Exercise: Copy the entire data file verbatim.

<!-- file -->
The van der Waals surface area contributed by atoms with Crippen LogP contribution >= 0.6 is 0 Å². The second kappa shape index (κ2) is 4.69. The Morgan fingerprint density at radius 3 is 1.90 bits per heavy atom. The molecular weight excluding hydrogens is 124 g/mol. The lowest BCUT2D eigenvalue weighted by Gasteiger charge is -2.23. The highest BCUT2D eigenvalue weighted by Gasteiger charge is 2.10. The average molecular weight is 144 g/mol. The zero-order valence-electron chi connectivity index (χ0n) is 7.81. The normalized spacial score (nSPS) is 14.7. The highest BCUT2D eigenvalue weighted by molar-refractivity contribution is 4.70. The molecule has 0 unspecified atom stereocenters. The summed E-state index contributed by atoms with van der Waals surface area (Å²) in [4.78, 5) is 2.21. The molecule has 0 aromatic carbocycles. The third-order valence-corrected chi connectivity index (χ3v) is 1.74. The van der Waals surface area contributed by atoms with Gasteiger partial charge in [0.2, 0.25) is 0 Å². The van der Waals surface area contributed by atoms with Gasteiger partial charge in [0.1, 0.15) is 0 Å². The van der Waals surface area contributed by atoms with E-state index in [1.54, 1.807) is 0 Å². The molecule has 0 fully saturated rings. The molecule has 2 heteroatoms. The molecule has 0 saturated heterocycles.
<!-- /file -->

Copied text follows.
The van der Waals surface area contributed by atoms with Crippen LogP contribution >= 0.6 is 0 Å². The second kappa shape index (κ2) is 4.69. The Morgan fingerprint density at radius 3 is 1.90 bits per heavy atom. The molecular weight excluding hydrogens is 124 g/mol. The lowest BCUT2D eigenvalue weighted by Gasteiger charge is -2.23. The highest BCUT2D eigenvalue weighted by Gasteiger charge is 2.10. The average molecular weight is 144 g/mol. The zero-order valence-electron chi connectivity index (χ0n) is 7.81. The normalized spacial score (nSPS) is 14.7. The highest BCUT2D eigenvalue weighted by molar-refractivity contribution is 4.70. The molecule has 0 unspecified atom stereocenters. The summed E-state index contributed by atoms with van der Waals surface area (Å²) in [4.78, 5) is 2.21. The molecule has 0 aromatic carbocycles. The third-order valence-corrected chi connectivity index (χ3v) is 1.74. The van der Waals surface area contributed by atoms with Gasteiger partial charge in [0.2, 0.25) is 0 Å². The van der Waals surface area contributed by atoms with Gasteiger partial charge in [0.1, 0.15) is 0 Å². The van der Waals surface area contributed by atoms with E-state index in [1.54, 1.807) is 0 Å². The molecule has 0 fully saturated rings. The molecule has 2 heteroatoms. The molecule has 0 saturated heterocycles.